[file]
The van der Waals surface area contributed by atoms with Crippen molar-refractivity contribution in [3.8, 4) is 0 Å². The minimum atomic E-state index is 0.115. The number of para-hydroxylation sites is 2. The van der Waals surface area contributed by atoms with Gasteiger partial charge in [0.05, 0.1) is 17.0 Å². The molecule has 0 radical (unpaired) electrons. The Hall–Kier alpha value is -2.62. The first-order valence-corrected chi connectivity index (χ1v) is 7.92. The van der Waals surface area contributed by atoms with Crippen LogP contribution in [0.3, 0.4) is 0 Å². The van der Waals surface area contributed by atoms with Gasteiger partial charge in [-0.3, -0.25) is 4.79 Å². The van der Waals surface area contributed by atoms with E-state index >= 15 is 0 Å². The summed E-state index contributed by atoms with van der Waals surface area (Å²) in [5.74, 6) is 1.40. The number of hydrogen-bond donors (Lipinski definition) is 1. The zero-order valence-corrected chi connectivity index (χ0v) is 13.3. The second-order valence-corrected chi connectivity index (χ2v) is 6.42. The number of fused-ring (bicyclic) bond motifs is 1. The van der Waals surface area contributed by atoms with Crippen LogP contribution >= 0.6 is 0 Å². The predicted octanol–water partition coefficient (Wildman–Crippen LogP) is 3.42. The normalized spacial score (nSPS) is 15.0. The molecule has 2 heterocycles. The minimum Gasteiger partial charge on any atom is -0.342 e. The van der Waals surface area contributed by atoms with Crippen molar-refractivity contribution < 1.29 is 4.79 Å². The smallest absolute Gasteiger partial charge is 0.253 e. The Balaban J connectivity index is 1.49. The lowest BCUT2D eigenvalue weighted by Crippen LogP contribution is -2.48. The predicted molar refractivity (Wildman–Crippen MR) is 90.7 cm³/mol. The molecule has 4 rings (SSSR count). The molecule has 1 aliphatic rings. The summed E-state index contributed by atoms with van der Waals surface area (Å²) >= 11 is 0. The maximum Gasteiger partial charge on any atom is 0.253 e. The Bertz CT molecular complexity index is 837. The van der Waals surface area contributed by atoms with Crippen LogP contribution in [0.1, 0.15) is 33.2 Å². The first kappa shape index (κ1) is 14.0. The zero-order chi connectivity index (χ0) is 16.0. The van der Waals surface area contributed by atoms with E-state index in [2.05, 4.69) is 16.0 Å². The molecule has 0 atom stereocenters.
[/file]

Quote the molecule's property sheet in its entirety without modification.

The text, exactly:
The van der Waals surface area contributed by atoms with Crippen molar-refractivity contribution in [3.8, 4) is 0 Å². The minimum atomic E-state index is 0.115. The number of para-hydroxylation sites is 2. The van der Waals surface area contributed by atoms with Gasteiger partial charge in [0.05, 0.1) is 17.0 Å². The molecule has 0 radical (unpaired) electrons. The Hall–Kier alpha value is -2.62. The first-order valence-corrected chi connectivity index (χ1v) is 7.92. The van der Waals surface area contributed by atoms with Crippen LogP contribution in [0.3, 0.4) is 0 Å². The van der Waals surface area contributed by atoms with Gasteiger partial charge in [-0.3, -0.25) is 4.79 Å². The van der Waals surface area contributed by atoms with E-state index >= 15 is 0 Å². The summed E-state index contributed by atoms with van der Waals surface area (Å²) in [5.74, 6) is 1.40. The number of hydrogen-bond donors (Lipinski definition) is 1. The zero-order valence-corrected chi connectivity index (χ0v) is 13.3. The second-order valence-corrected chi connectivity index (χ2v) is 6.42. The number of fused-ring (bicyclic) bond motifs is 1. The van der Waals surface area contributed by atoms with Crippen LogP contribution >= 0.6 is 0 Å². The predicted octanol–water partition coefficient (Wildman–Crippen LogP) is 3.42. The normalized spacial score (nSPS) is 15.0. The molecule has 2 heterocycles. The minimum Gasteiger partial charge on any atom is -0.342 e. The van der Waals surface area contributed by atoms with Crippen molar-refractivity contribution < 1.29 is 4.79 Å². The smallest absolute Gasteiger partial charge is 0.253 e. The Balaban J connectivity index is 1.49. The lowest BCUT2D eigenvalue weighted by Crippen LogP contribution is -2.48. The predicted molar refractivity (Wildman–Crippen MR) is 90.7 cm³/mol. The molecule has 4 rings (SSSR count). The molecule has 1 aliphatic rings. The summed E-state index contributed by atoms with van der Waals surface area (Å²) >= 11 is 0. The maximum Gasteiger partial charge on any atom is 0.253 e. The Bertz CT molecular complexity index is 837. The van der Waals surface area contributed by atoms with Crippen LogP contribution in [0.1, 0.15) is 33.2 Å². The first kappa shape index (κ1) is 14.0. The zero-order chi connectivity index (χ0) is 16.0. The van der Waals surface area contributed by atoms with E-state index in [2.05, 4.69) is 16.0 Å². The molecule has 0 atom stereocenters.